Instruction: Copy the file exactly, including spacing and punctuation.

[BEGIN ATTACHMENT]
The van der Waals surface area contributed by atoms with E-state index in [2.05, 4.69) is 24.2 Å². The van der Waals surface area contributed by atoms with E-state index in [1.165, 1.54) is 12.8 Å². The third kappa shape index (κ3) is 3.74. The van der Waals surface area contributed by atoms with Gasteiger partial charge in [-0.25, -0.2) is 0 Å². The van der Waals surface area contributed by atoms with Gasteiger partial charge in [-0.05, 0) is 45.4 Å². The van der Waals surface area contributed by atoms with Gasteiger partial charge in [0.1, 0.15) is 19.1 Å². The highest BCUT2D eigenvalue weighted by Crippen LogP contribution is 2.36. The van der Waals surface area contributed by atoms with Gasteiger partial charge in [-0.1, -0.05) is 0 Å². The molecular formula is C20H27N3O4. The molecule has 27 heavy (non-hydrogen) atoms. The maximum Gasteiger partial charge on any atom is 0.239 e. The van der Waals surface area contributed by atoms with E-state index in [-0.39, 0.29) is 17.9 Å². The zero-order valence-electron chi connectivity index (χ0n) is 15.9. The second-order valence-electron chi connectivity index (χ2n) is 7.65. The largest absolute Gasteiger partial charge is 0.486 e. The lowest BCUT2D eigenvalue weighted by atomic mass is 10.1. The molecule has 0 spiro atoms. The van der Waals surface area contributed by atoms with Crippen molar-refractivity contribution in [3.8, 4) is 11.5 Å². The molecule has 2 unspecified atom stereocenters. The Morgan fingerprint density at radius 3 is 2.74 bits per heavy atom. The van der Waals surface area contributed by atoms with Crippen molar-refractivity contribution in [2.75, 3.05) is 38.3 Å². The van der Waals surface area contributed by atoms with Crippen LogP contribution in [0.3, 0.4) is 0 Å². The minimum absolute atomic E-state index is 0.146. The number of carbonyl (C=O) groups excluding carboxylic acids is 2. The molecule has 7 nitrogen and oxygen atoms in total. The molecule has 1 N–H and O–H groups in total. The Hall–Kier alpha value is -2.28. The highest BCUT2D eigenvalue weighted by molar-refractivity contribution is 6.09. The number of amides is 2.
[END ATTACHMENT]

The van der Waals surface area contributed by atoms with E-state index in [2.05, 4.69) is 24.2 Å². The van der Waals surface area contributed by atoms with E-state index in [1.165, 1.54) is 12.8 Å². The third kappa shape index (κ3) is 3.74. The van der Waals surface area contributed by atoms with Gasteiger partial charge in [-0.25, -0.2) is 0 Å². The van der Waals surface area contributed by atoms with Gasteiger partial charge in [-0.05, 0) is 45.4 Å². The van der Waals surface area contributed by atoms with Gasteiger partial charge in [0.1, 0.15) is 19.1 Å². The highest BCUT2D eigenvalue weighted by Crippen LogP contribution is 2.36. The van der Waals surface area contributed by atoms with Gasteiger partial charge in [-0.1, -0.05) is 0 Å². The molecular formula is C20H27N3O4. The molecule has 27 heavy (non-hydrogen) atoms. The maximum Gasteiger partial charge on any atom is 0.239 e. The van der Waals surface area contributed by atoms with E-state index in [-0.39, 0.29) is 17.9 Å². The zero-order valence-electron chi connectivity index (χ0n) is 15.9. The second-order valence-electron chi connectivity index (χ2n) is 7.65. The largest absolute Gasteiger partial charge is 0.486 e. The lowest BCUT2D eigenvalue weighted by atomic mass is 10.1. The molecule has 0 spiro atoms. The van der Waals surface area contributed by atoms with Crippen molar-refractivity contribution in [3.8, 4) is 11.5 Å². The molecule has 2 unspecified atom stereocenters. The Morgan fingerprint density at radius 3 is 2.74 bits per heavy atom. The van der Waals surface area contributed by atoms with Crippen molar-refractivity contribution in [2.75, 3.05) is 38.3 Å². The van der Waals surface area contributed by atoms with Crippen LogP contribution in [0.3, 0.4) is 0 Å². The minimum absolute atomic E-state index is 0.146. The number of carbonyl (C=O) groups excluding carboxylic acids is 2. The molecule has 7 nitrogen and oxygen atoms in total. The molecule has 1 N–H and O–H groups in total. The Hall–Kier alpha value is -2.28. The highest BCUT2D eigenvalue weighted by molar-refractivity contribution is 6.09. The number of amides is 2.